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The writings of John Greenleaf Whittier, Volume 6. (ed. John Greenleaf Whittier), Old portraits and modern Sketches (search)
to fills Heaven and Earth, and dwells in the hearts of all true believers. On being asked why he allowed the women to adore and worship him, he said he denied bowing to the creature; but if they beheld the power of Christ, wherever it was, and bowed to it, he could not resist it, or say aught against it. After some further parley, the reverend visitors grew angry, threw the written record of the conversation in the fire, and left the prison, to report the prisoner incorrigible. On the 27th of the month, he was again led out of his cell and placed upon the pillory. Thousands of citizens were gathered around, many of them earnestly protesting against the extreme cruelty of his punishment. Robert Rich, an influential and honorable merchant, followed him up to the pillory with expressions of great sympathy, and held him by the hand while the red-hot iron was pressed through his tongue and the brand was placed on his forehead. He was next sent to Bristol, and publicly whipped thr
The writings of John Greenleaf Whittier, Volume 6. (ed. John Greenleaf Whittier), Personal Sketches and tributes (search)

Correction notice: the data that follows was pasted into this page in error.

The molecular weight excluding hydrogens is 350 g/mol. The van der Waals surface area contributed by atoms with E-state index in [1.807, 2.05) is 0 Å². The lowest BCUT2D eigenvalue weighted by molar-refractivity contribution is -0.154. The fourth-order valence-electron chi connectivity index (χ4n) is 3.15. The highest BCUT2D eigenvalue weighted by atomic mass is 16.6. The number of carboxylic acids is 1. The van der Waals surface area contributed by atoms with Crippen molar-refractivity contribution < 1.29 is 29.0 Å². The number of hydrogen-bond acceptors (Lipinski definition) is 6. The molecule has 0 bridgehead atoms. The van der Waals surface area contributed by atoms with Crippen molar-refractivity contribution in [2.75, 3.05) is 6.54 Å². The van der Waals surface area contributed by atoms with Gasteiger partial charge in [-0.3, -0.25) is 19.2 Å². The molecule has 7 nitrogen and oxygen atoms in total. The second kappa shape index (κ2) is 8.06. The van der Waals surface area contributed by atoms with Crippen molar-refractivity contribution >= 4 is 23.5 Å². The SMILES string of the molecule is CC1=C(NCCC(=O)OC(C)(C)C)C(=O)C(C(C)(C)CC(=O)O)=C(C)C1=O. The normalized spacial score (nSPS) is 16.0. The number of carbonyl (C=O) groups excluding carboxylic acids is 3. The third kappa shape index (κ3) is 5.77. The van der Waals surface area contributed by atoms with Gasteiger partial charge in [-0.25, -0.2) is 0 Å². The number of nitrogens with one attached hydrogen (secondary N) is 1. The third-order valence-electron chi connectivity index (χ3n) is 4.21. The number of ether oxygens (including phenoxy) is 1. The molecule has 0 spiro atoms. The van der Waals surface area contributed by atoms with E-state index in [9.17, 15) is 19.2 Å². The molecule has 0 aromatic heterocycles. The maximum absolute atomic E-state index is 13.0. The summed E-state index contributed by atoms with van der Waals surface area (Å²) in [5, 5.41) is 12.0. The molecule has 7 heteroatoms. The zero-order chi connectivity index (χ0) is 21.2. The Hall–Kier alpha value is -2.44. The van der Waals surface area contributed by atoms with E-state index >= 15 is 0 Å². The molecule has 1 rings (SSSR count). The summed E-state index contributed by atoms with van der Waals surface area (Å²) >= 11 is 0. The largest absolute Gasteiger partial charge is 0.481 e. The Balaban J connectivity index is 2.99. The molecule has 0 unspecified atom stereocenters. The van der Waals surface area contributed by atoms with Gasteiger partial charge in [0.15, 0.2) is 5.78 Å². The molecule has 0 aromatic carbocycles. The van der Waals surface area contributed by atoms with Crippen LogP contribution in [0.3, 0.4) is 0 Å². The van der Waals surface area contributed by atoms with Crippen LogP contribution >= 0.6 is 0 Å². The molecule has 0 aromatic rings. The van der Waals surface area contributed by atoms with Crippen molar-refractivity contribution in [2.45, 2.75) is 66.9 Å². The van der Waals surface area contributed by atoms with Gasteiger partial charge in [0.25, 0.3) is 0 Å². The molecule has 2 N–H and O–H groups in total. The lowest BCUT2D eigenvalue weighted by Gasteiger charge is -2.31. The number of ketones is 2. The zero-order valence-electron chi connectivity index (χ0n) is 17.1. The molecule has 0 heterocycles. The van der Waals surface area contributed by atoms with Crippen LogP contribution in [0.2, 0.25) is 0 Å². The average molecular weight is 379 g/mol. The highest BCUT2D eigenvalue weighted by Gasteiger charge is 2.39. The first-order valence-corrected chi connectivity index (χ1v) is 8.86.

arer than literary renown,--the love of all who know him. I might say much more: I could not say less. May his life be long in the land. Amesbury, mass, 8th Month, 18, 1884. Longfellow. Written to the chairman of the committee of arrangements for unveiling the bust of Longfellow at Portland, Maine, on the poet's birthday, February 27, 1885. I am sorry it is not in my power to accept the invitation of the committee to be present at the unveiling of the bust of Longfellow on the 27th instant, or to write anything worthy of the occasion in metrical form. The gift of the Westminster Abbey committee cannot fail to add another strong tie of sympathy between two great English-speaking peoples. And never was gift more fitly bestowed. The city of Portland—the poet's birthplace, beautiful for situation, looking from its hills on the scenery he loved so well, Deering's Oaks, the many-islanded bay and far inland mountains, delectable in sunset —needed this sculptured representatio